So what needs to be done? Firstly, if the union government is genuinely interested in spearheading a recovery package, it needs do three things, namely a) provide a safety net for those who need it today. This includes enhancing expenditure on NSAP, MGNREGA, healthcare etc., b) boost consumption which would mean transferring funds directly to the poor and vulnerable in the form of a NYAY-like scheme) and c) enhance employment rapidly (because that, in turn, will boost incomes and hence consumption). Providing dignified and productive jobs is perhaps the single biggest mid-term structural solution to stabilising our economy.

Secondly, the BJP government needs to urgently stop wasteful expenditure on statues (reportedly it has spent Rs 8,119 crore on statues so far, and has committed to building more in the coming months); on publicity (Rs 6,000 crore – Rs. 4.300 crore till 2018 and Rs 1,700 crore after that till 2020); and Rs 20,000 crore on the Central Vista project (which has not generated massive employment and whose costs have already shot up 29%). All these funds could have been better used to help the people who remain the ultimate end of all development.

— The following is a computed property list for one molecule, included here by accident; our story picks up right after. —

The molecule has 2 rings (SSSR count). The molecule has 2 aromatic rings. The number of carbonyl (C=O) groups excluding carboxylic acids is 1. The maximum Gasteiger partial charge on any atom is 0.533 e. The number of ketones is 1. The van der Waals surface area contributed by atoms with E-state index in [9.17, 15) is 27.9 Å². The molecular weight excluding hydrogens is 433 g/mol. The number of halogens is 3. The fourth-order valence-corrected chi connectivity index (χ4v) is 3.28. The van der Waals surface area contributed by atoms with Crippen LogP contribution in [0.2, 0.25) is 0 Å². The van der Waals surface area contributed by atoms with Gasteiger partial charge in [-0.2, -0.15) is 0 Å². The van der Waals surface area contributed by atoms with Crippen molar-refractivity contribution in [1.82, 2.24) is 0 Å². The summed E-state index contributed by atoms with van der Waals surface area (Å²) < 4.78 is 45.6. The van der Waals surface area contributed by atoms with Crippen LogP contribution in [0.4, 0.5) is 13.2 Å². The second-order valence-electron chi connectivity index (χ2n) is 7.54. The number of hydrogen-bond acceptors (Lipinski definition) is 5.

But we need to be realistic about how much the BJP government will (or can) course correct. It has consistently proven its incompetence in the past five years — it has failed to meet revenue targets and disinvestment targets, since 2016 . So, all of us need to acknowledge that we cannot outsource the redressal of this problem any longer. All of us need to remember that India’s development is a bipartisan issue, and we all have a role to play in it. This government just can’t govern well, for it repeatedly substitutes the substantive with the symbolic. So for India’s sake, do the right thing. Yes, “the time is out of joint…(but) come, let’s go together” for your country needs you like never before.

(Pushparaj Deshpande is the Director of the Samruddha Bharat Foundation and Series Editor of the Rethinking India series. The views are personal.)